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Massage in a wallet can be token for granted
IS it possible to gift a friend a cup of coffee or massage by sending a token to their digital wallet?
What if you're a manager who would like to reward 10 staff with a free drink token for working long hours.
Or you're a retailer who knows the public is tiring of traditional point rewards which take years to offer a tangible benefit. You'd prefer giving smaller, immediate gifts. Australian firm PermissionCorp is patenting technology that lets corporations, retailers and friends do just that - deliver small gifts via the internet to the digital wallets of anyone who has an iPhone or Android device and has downloaded the Gift Token app.
The free app is up and running and available from iTunes and the Google Play store. It lets you buy tokens, send tokens, receive tokens and redeem them. It geo-selects nearby businesses that will accept, for instance, a coffee token, and offers a map of how to get there. You get your free coffee by pressing a redeem button on the app in the shop.
PermissionCorp, a player in the rewards market since 1999 through its RewardsCentral website, said its solid support among retailers and long-running web-based online shopping rewards platform meant it was well positioned to succeed with the digital wallet.
Director Jeff Glazer said PermissionCorp had about 120 companies associated with its traditional points rewards system. They included Harvey Norman, Deals Direct, Crown Plaza, InterContinental Hotels, Clinique and Estee Lauder.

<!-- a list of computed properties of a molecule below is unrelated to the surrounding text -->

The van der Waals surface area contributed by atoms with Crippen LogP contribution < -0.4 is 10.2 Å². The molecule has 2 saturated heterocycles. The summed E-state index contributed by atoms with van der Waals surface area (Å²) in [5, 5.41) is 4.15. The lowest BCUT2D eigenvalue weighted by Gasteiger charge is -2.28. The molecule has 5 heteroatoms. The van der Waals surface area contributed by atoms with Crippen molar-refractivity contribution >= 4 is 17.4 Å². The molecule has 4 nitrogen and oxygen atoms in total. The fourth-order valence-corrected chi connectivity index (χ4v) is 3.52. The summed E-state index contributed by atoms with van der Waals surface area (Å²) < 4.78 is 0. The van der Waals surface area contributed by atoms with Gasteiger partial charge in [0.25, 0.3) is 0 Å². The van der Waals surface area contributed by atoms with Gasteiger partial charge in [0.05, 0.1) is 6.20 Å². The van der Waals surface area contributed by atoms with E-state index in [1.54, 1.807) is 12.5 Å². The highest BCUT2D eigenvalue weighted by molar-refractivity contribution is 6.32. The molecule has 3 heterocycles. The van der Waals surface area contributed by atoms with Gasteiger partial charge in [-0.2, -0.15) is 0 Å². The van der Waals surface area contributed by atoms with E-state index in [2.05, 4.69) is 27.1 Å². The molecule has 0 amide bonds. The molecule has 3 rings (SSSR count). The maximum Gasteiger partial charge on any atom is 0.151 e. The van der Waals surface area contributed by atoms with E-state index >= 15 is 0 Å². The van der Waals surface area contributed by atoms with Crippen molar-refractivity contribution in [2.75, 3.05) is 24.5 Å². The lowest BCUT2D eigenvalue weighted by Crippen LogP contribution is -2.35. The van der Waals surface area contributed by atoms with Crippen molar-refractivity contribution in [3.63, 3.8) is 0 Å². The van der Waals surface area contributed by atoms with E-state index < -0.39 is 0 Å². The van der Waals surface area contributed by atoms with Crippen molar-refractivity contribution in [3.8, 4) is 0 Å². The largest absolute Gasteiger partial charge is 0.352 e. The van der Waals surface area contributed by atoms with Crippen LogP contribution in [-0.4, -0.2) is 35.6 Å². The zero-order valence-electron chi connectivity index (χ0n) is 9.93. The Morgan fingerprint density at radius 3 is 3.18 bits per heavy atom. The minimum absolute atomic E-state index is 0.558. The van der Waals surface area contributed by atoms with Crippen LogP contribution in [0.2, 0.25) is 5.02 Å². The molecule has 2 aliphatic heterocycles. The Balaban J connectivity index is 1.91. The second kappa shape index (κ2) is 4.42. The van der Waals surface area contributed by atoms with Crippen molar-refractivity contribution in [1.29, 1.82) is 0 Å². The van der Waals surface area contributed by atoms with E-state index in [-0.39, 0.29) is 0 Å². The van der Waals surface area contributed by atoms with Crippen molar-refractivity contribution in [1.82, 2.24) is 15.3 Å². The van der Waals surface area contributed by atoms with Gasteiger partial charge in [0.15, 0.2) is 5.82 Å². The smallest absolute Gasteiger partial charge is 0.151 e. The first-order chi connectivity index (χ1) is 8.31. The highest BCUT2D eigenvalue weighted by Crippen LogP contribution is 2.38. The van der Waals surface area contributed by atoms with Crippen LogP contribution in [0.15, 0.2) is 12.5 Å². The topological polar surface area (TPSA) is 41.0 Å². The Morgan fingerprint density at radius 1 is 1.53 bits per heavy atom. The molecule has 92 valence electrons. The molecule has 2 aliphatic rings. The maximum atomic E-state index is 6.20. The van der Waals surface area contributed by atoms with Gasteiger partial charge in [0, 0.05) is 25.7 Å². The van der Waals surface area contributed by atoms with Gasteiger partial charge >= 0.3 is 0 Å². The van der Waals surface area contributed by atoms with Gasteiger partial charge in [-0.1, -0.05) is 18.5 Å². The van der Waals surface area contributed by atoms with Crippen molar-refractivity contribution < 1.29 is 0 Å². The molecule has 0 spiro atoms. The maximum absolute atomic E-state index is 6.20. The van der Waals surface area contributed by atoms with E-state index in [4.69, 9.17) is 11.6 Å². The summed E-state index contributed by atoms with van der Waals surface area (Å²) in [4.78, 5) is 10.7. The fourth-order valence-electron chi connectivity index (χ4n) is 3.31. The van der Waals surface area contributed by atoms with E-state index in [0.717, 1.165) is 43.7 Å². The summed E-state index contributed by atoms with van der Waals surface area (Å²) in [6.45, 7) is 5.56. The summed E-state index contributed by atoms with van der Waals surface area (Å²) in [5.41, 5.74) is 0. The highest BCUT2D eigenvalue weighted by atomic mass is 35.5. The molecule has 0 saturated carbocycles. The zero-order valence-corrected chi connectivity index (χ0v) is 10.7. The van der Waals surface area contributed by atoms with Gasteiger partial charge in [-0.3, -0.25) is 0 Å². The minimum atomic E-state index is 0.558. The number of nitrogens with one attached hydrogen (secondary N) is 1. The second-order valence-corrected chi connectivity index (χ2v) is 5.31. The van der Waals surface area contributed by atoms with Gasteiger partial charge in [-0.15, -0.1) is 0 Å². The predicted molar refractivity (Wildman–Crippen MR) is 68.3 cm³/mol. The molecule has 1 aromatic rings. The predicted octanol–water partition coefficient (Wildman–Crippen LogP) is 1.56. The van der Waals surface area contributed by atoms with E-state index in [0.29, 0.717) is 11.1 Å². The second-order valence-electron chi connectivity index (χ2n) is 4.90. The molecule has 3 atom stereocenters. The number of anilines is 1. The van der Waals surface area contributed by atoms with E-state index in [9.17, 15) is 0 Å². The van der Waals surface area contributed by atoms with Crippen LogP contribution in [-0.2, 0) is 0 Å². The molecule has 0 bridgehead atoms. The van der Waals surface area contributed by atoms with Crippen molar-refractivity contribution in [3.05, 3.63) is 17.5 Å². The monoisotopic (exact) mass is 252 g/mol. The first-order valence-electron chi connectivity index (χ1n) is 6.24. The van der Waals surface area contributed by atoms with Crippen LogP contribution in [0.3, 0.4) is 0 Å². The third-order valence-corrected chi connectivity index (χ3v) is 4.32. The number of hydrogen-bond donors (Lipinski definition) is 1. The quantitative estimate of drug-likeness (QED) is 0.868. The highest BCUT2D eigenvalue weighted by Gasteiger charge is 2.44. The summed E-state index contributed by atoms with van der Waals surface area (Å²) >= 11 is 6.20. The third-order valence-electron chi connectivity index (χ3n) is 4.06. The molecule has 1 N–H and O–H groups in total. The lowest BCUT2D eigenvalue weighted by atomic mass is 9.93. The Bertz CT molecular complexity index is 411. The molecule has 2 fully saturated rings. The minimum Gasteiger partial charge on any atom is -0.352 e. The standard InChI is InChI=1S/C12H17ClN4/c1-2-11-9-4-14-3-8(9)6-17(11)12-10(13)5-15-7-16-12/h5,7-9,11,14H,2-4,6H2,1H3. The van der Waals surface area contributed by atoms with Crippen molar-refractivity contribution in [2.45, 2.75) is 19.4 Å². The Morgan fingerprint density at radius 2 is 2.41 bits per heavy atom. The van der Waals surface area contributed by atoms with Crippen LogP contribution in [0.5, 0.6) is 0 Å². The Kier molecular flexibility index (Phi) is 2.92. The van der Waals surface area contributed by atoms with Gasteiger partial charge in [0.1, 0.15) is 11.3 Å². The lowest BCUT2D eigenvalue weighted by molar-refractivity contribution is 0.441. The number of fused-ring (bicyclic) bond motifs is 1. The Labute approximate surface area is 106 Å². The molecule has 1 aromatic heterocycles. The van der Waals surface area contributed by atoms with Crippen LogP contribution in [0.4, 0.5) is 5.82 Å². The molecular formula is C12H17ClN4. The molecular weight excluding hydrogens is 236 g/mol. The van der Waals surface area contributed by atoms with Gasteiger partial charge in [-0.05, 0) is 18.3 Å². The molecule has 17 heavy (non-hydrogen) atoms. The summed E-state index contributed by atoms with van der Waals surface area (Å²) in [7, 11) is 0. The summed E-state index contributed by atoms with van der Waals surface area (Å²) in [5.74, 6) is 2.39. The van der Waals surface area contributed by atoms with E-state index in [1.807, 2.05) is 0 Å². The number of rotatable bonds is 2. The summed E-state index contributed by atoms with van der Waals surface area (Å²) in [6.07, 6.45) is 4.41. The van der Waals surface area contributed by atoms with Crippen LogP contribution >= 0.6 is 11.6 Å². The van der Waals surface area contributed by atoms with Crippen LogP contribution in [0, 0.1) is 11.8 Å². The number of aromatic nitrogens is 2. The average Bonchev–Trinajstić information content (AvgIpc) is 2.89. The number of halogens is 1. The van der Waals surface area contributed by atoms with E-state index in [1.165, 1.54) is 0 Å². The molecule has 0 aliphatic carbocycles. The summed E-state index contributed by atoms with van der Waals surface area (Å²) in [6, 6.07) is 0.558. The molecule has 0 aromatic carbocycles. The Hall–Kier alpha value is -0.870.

PermissionCorp had formed a subsidiary ETOM (Electronic Tokens on Mobile) which engaged programmers and computer engineers to develop the system in-house.
The company had been in "stealth mode" about the project until now.
"We've put in for two patents and have done a lot of due diligence about who are the players in this space," Mr Glazer said. "A lot of people have got jaded with these (traditional) points systems, not just ours, but across the board.
"You've got to live to 150 before you get anything reasonable back, something physical. That brought us to our gift idea: coffee, sushi, salads, massages, bridge climbs."
Mr Glazer said foundation clients for the token system included Boost Juice/Retail Zoo, Hudsons Coffee and Mrs Fields/Cookie Man. Car-wash companies, pizza and snack retailers, fast-food outlets, and cruise and sightseeing companies were already on board. Charity organisations such as Beyondblue, Fred Hollows Foundation and Guide Dogs were also participating.
He said the token system charged a $1 commission when buying tokens. A purchase, for instance, of five coffee tokens costs $20: $3.80 per token and $1.
ETOM also had deals with retailers offering services below token cost.
He said ETOM had succeeded in implementing a digital token rewards system where larger corporations such as Google and Apple were still fighting for dominance in the digital wallet.
Retailers did not require special equipment to participate.
He said that participating managers could draw up a spreadsheet of employees to be given token rewards and submit them online as one transaction.
Tokens include transaction codes, time stamps and moving images designed to prevent hacking. Rewards are delivered by nominating the recipient's mobile phone number.
Entrepreneur Bob Cheng founded PermissionCorp in 1999. It has branches in Taiwan and New Zealand.